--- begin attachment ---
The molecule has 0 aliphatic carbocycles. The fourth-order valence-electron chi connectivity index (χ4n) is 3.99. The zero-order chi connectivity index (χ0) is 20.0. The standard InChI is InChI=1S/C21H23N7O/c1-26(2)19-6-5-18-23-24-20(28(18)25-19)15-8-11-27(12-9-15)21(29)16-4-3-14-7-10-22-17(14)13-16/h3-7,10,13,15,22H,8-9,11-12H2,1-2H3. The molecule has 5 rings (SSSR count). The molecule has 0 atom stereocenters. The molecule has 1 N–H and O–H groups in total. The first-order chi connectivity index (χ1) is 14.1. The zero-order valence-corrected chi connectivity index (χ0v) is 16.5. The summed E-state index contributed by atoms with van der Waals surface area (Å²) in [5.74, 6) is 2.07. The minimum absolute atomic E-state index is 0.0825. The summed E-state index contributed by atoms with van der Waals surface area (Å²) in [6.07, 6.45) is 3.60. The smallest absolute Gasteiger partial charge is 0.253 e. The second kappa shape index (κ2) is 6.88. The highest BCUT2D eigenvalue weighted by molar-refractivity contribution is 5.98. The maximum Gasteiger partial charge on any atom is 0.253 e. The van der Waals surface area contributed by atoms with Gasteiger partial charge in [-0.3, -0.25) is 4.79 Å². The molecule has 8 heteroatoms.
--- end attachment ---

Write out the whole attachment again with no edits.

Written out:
The molecule has 0 aliphatic carbocycles. The fourth-order valence-electron chi connectivity index (χ4n) is 3.99. The zero-order chi connectivity index (χ0) is 20.0. The standard InChI is InChI=1S/C21H23N7O/c1-26(2)19-6-5-18-23-24-20(28(18)25-19)15-8-11-27(12-9-15)21(29)16-4-3-14-7-10-22-17(14)13-16/h3-7,10,13,15,22H,8-9,11-12H2,1-2H3. The molecule has 5 rings (SSSR count). The molecule has 0 atom stereocenters. The molecule has 1 N–H and O–H groups in total. The first-order chi connectivity index (χ1) is 14.1. The zero-order valence-corrected chi connectivity index (χ0v) is 16.5. The summed E-state index contributed by atoms with van der Waals surface area (Å²) in [5.74, 6) is 2.07. The minimum absolute atomic E-state index is 0.0825. The summed E-state index contributed by atoms with van der Waals surface area (Å²) in [6.07, 6.45) is 3.60. The smallest absolute Gasteiger partial charge is 0.253 e. The second kappa shape index (κ2) is 6.88. The highest BCUT2D eigenvalue weighted by molar-refractivity contribution is 5.98. The maximum Gasteiger partial charge on any atom is 0.253 e. The van der Waals surface area contributed by atoms with Gasteiger partial charge in [-0.3, -0.25) is 4.79 Å². The molecule has 8 heteroatoms.